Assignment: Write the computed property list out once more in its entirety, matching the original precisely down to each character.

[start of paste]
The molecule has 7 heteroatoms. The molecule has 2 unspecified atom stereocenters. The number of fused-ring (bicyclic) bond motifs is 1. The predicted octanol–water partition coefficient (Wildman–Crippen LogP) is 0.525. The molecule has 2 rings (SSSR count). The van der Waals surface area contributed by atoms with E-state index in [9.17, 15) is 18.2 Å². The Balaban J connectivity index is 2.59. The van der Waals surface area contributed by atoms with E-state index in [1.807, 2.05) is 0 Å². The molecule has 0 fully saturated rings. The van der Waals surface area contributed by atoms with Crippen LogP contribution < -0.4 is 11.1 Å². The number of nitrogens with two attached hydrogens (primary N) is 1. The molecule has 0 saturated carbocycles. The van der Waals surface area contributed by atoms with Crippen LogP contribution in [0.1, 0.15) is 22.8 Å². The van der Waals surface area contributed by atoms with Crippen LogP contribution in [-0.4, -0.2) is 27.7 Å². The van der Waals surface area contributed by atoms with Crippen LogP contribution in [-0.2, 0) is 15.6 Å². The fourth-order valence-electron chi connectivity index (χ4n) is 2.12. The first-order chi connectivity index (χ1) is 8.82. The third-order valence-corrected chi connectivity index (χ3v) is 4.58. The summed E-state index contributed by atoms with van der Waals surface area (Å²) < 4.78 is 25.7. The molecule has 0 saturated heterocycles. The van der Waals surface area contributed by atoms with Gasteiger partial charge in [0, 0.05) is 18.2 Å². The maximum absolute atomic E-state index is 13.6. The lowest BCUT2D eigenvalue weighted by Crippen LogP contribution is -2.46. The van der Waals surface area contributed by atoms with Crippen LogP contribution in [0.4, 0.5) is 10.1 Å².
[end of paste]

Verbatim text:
The molecule has 7 heteroatoms. The molecule has 2 unspecified atom stereocenters. The number of fused-ring (bicyclic) bond motifs is 1. The predicted octanol–water partition coefficient (Wildman–Crippen LogP) is 0.525. The molecule has 2 rings (SSSR count). The van der Waals surface area contributed by atoms with E-state index in [9.17, 15) is 18.2 Å². The Balaban J connectivity index is 2.59. The van der Waals surface area contributed by atoms with E-state index in [1.807, 2.05) is 0 Å². The molecule has 0 fully saturated rings. The van der Waals surface area contributed by atoms with Crippen LogP contribution < -0.4 is 11.1 Å². The number of nitrogens with two attached hydrogens (primary N) is 1. The molecule has 0 saturated carbocycles. The van der Waals surface area contributed by atoms with Crippen LogP contribution in [0.1, 0.15) is 22.8 Å². The van der Waals surface area contributed by atoms with Crippen LogP contribution in [-0.4, -0.2) is 27.7 Å². The van der Waals surface area contributed by atoms with Crippen LogP contribution in [-0.2, 0) is 15.6 Å². The fourth-order valence-electron chi connectivity index (χ4n) is 2.12. The first-order chi connectivity index (χ1) is 8.82. The third-order valence-corrected chi connectivity index (χ3v) is 4.58. The summed E-state index contributed by atoms with van der Waals surface area (Å²) < 4.78 is 25.7. The molecule has 0 saturated heterocycles. The van der Waals surface area contributed by atoms with Gasteiger partial charge in [0, 0.05) is 18.2 Å². The maximum absolute atomic E-state index is 13.6. The lowest BCUT2D eigenvalue weighted by Crippen LogP contribution is -2.46. The van der Waals surface area contributed by atoms with Crippen LogP contribution in [0.4, 0.5) is 10.1 Å².